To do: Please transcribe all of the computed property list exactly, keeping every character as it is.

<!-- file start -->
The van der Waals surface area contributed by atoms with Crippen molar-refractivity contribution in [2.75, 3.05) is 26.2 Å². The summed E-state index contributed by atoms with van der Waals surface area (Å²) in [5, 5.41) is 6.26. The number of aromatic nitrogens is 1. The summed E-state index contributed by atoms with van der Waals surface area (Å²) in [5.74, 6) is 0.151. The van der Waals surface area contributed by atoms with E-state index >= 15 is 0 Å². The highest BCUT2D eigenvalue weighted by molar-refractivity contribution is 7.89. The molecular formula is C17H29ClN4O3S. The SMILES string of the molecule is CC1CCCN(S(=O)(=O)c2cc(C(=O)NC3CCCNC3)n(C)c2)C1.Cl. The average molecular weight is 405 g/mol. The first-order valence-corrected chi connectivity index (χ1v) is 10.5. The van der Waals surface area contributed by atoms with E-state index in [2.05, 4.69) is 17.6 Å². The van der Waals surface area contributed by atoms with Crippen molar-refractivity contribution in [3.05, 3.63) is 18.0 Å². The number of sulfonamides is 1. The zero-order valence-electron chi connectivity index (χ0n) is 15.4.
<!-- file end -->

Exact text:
The van der Waals surface area contributed by atoms with Crippen molar-refractivity contribution in [2.75, 3.05) is 26.2 Å². The summed E-state index contributed by atoms with van der Waals surface area (Å²) in [5, 5.41) is 6.26. The number of aromatic nitrogens is 1. The summed E-state index contributed by atoms with van der Waals surface area (Å²) in [5.74, 6) is 0.151. The van der Waals surface area contributed by atoms with E-state index >= 15 is 0 Å². The highest BCUT2D eigenvalue weighted by molar-refractivity contribution is 7.89. The molecular formula is C17H29ClN4O3S. The SMILES string of the molecule is CC1CCCN(S(=O)(=O)c2cc(C(=O)NC3CCCNC3)n(C)c2)C1.Cl. The average molecular weight is 405 g/mol. The first-order valence-corrected chi connectivity index (χ1v) is 10.5. The van der Waals surface area contributed by atoms with E-state index in [2.05, 4.69) is 17.6 Å². The van der Waals surface area contributed by atoms with Crippen molar-refractivity contribution in [3.05, 3.63) is 18.0 Å². The number of sulfonamides is 1. The zero-order valence-electron chi connectivity index (χ0n) is 15.4.